The United States Mint’s half dollars are, without question, the most memorable of its coins. Even if you’re not planning on investing your money wisely, this 1963 Franklin Half-Dollar is the only coin that pays tribute to Benjamin Franklin and his important role in American history, which can be found for $12 for an average example or up to about 58 cents on certified mint state (MS+) examples.
If we were talking solely based on melt value, then there would also have been another type: In fine condition, this piece costs $12, while an MS+ can sell up to 58 dollars depending on its grade level (90% silver + 10%). However, given how complicated things get when considering all elements involved, including design.
The Franklin 1963 Half Dollar – Values, Origins, and Quality
Designed in tribute to Franklin, this coin displays the picture on the front and a liberty bell on the reverse. The currency is named after the legendary politician and founding father.
This page discusses the half dollar’s history, notable characteristics, the Mint’s origins, and commonly asked questions. Additionally, we assist you in determining the quality of your coin by physically inspecting its exterior surface.
The 1963 Franklin Half Dollar: The Signature Piece of American History
The 1963 Franklin Half-Dollar is a silver currency issued for circulation by the US mint. It features an image of Benjamin Franklin on one side and Independence Hall, with its bell tower visible just below its roofline – both iconic symbols from American history.
The coin also has Reverand John Hancock’s signature at the bottom right, which can be found next to President Lincoln himself when thinking about whom else was likely involved or partook during this historic time period known as The Civil War between 1861-1865.
The Walking Liberty Half Dollars were produced by the United States Mint before the Franklin a half dollar. The Walking Half Dollar was changed without a congressional act from the United States Mint. However, due to the continuing Second World War, they could not implement their plan to modify the walking dollars.
The Franklin Half Dollar, the Key to Economic Mobility
John Sinnock, the head engraver at the United States Mint, was responsible for designing the initial specimens of the Franklin Half Dollar. Unfortunately, he passed away, and his assistant took over the project and saw it through to the end. In 1948, the United States Mint issued the first half-dollar coin featuring the portrait of Benjamin Franklin, which was minted in Philadelphia.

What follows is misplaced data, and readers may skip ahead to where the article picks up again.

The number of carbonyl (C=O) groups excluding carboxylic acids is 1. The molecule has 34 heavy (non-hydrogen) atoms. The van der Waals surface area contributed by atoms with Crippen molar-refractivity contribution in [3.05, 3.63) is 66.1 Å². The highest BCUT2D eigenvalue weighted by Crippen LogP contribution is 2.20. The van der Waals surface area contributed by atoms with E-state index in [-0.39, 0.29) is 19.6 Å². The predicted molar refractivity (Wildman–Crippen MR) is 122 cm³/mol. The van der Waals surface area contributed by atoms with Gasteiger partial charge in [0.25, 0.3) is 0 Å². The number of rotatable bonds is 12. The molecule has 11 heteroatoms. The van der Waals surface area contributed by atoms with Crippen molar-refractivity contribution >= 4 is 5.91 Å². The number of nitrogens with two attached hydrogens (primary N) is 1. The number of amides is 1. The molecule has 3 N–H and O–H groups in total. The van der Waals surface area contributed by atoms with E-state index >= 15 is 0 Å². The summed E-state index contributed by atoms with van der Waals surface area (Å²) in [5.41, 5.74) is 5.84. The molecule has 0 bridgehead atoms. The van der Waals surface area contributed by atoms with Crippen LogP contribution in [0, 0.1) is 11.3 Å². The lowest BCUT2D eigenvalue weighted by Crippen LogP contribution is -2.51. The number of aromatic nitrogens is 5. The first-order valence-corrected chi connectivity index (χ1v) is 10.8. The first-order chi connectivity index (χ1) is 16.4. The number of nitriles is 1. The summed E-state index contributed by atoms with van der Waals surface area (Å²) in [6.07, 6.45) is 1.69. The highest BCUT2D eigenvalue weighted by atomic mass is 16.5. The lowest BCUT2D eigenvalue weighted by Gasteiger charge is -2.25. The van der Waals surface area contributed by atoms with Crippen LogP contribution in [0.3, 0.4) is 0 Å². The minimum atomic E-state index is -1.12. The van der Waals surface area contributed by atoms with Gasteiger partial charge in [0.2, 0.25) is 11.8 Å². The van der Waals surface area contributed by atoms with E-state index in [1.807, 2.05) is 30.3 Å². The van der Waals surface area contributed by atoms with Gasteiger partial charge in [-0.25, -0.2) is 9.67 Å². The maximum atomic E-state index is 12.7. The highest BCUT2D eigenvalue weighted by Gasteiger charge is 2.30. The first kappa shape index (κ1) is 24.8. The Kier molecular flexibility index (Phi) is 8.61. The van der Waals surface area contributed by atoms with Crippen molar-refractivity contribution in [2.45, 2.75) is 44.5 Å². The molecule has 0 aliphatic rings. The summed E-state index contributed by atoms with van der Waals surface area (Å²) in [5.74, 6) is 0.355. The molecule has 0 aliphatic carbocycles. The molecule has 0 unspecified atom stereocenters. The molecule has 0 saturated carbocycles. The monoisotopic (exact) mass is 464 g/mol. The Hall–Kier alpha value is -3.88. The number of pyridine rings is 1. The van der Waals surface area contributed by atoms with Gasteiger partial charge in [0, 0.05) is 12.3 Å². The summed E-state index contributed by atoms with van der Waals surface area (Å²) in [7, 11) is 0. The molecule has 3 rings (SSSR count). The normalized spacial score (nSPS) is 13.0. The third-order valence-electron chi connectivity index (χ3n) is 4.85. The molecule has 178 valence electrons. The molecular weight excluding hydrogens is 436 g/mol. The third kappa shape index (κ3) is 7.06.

The Half Dollars became the key economic engine in the country since they were freely circulated across the country. Only a few people collected the silver coin for its numismatic worth despite this. It lacked a visually appealing glossy design.
The 1963 Franklin Half Dollar’s Controversial Mintage
The race for the Half Dollars concluded on November 22, 1963, when the last coin was struck. President John F. Kennedy was shot and killed during a funeral procession in Dallas, Texas, by an assassin. The country entered a state of mourning, with public parks, streets, and structures being renamed in honor of the deceased hero.
Following the assassination of President John F. Kennedy, the United States government decided to pay tribute to the president who had been assassinated. As a result, the United States Congress decided to immortalize Kennedy on the Franklin Half Dollar. In 1964, the United States Mint issued the Kennedy Half Dollar, thereby ending the production of the Franklin Half Dollar.
On the other hand, some numismatists kept the new rolls of uncirculated Franklin Half Dollars in their collections. Because of these coins’ high silver melt value, they are quite valuable today. Uncirculated Franklin Half Dollars are still in high demand among coin collectors.
The Purpose of Minting
The Benjamin Franklin Half Dollar creation was a gesture of respect for the founding father. Nellie Tayloe, the former director of the United States Mint, had the Half Dollar in mind previously. She appreciated the way Benjamin Franklin conducted himself as a leader. Consequently, she directed that the head engraves at the Mint develop current ideas for the Half Dollar.
Based on an ancient statue of Benjamin Franklin, John R. Sinnock created the first half dollar, which was issued in 1948. The coin’s reverse side featured a huge Liberty Bell, similar to the design on the 1926 Half Dollar.